Immigration removal centre Brook House branded 'unsafe'
An immigration removal centre has been branded "fundamentally unsafe" by a watchdog, a year after it opened.
Prisons inspector Dame Anne Owers said an assessment of safety at Brook House, at Gatwick Airport, had produced the "worst ever results".
Dame Anne said embattled staff had struggled to maintain control of large numbers of foreign prisoners.
The Home Office said it was extremely disappointed by the report but had accepted its broad conclusions.
Brook House, opened in March 2009, is designed to hold more than 400 men. It has a similar style of security to a Category B prison, the second highest level of imprisonment.
At the time of the inspection, in March, more than a third of its detainees had come directly from prison or police stations. About a fifth of those being held were offenders subject to monitoring because of violent or sexual offences.
Dame Anne, the outgoing chief inspector of prisons, said that over six months there had been 105 assaults, mostly against staff, and 35 incidents of self-harm by detainees themselves.
In all, she said, there were serious problems with bullying, violence and drugs, with some detainees saying the centre was worse than prison.
"There had been significant staff turnover, particularly following an outbreak of serious disorder the previous summer," said the chief inspector.
"While many staff tried hard to maintain order and control, many felt embattled."
"A number of staff reported feeling unsupported by managers, and detainees claimed that some staff were bullied by more difficult detainees."
Dame Anne said that many new prisons or detention centres experienced difficulties - but inspectors had expected Brook House's managers to deal with "teething problems".
Instead, she said there was a "degree of despair" among detainees that inspectors had rarely encountered. Overall, the inspectors recorded the worst results for safety they had seen in the immigration removal system.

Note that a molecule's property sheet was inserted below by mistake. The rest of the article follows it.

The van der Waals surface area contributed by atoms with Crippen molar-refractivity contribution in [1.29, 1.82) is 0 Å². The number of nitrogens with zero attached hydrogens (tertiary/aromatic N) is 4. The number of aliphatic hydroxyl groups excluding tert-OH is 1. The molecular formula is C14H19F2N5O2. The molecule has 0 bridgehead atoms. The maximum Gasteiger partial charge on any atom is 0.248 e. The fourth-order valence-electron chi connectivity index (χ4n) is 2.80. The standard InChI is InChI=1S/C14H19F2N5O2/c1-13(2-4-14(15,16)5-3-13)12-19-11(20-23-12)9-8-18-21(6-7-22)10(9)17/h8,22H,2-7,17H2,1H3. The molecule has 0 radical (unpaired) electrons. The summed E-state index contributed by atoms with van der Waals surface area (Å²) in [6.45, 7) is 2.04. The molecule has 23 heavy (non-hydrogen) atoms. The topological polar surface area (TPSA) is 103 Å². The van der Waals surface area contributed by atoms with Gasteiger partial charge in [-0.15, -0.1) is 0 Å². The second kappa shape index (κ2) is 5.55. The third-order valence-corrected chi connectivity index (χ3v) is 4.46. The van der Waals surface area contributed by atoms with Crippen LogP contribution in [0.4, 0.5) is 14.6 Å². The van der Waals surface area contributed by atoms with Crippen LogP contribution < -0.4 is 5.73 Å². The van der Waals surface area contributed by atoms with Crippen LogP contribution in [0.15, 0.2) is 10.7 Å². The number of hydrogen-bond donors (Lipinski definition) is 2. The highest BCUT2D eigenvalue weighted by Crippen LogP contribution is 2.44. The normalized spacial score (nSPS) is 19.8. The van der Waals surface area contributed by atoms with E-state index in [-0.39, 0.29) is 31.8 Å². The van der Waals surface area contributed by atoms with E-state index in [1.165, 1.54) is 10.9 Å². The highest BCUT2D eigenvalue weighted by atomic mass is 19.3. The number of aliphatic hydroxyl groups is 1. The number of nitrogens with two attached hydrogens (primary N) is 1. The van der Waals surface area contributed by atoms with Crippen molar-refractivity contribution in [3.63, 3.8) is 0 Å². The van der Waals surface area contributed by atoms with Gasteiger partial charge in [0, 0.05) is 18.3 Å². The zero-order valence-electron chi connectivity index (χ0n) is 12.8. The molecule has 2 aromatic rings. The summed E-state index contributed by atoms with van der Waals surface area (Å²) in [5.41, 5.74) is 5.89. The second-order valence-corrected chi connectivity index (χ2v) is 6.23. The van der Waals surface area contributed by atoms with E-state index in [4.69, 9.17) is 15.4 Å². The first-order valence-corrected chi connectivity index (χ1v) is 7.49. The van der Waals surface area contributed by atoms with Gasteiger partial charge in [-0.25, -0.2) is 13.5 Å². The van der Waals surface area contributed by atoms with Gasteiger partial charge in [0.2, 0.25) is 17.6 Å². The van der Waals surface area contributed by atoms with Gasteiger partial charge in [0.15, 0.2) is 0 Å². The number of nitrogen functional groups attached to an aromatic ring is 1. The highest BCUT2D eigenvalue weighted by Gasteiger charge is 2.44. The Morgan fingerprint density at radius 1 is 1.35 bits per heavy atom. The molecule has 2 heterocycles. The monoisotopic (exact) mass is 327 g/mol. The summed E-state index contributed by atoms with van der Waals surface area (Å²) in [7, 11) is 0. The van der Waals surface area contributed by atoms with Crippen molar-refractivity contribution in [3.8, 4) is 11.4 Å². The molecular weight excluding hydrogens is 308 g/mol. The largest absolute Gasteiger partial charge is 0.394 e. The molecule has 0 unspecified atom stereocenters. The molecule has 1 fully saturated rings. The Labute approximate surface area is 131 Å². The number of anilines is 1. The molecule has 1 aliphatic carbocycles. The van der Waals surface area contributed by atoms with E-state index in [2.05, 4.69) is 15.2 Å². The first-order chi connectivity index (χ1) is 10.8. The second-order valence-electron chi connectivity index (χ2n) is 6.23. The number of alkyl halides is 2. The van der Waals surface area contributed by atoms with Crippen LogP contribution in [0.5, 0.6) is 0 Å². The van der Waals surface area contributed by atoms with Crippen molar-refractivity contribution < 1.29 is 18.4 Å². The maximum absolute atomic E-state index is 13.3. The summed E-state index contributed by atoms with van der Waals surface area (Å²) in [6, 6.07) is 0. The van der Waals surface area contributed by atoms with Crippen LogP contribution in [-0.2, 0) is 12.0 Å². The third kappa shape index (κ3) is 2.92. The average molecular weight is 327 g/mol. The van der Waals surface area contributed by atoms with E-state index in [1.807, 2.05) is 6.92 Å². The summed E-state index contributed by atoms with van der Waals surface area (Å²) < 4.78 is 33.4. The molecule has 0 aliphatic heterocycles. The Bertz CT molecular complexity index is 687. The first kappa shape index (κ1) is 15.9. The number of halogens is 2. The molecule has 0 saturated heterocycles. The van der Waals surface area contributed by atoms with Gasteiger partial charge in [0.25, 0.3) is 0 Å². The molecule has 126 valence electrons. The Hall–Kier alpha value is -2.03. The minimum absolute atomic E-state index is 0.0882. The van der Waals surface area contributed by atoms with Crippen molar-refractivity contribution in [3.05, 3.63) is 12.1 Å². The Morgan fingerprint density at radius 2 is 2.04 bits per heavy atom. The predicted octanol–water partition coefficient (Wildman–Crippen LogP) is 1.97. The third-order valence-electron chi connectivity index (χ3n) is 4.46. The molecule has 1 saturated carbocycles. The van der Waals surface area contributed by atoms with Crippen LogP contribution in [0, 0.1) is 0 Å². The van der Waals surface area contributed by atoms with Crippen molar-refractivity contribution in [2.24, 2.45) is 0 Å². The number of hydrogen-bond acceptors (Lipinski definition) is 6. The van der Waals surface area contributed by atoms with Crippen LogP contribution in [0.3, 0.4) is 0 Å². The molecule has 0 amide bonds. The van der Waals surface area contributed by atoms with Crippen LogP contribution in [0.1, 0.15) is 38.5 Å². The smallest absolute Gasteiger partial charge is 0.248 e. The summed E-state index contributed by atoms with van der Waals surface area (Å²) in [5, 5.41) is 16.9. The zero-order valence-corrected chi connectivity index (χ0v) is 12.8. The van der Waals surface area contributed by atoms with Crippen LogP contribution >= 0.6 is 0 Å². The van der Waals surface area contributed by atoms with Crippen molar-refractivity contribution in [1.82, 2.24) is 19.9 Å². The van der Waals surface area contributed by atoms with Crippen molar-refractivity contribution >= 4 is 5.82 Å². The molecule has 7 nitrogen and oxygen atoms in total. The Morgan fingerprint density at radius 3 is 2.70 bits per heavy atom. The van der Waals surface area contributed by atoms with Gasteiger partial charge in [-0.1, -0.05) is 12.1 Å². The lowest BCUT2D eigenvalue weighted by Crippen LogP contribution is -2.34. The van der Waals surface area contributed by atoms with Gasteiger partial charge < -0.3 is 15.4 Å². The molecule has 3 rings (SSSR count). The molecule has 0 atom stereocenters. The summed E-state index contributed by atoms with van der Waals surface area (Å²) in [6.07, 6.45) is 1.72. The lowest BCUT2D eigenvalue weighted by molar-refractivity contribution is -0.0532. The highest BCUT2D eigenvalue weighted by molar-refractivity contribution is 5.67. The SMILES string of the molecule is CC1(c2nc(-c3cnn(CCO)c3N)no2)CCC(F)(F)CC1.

"The challenges of opening a new immigration removal centre should not be underestimated, particularly with inexperienced staff and challenging detainees, many of them ex-prisoners," said Dame Anne.
"The challenge at Brook House was significantly compounded by poor design, which built in boredom.
"But none of this can excuse the fundamentally unsafe state of Brook House, which must be urgently addressed by G4S [the contractor] and the UK Border Agency."
David Wood, head of detention at the Home Office's UK Border Agency, said he was extremely disappointed with the report, but had already acted swiftly on Dame Anne's conclusions and recommendations.
"Since the inspection, we have introduced an anti-bullying policy and additional support for staff, including designated mentors," said Mr Wood.
"We are also developing a comprehensive drugs strategy for the estate, to supplement the intelligence-led approach we have to preventing drugs coming in and being used in the centre.
"We are continuing to build excellent working relationships with the local police, which have already led to a number of drugs prosecutions."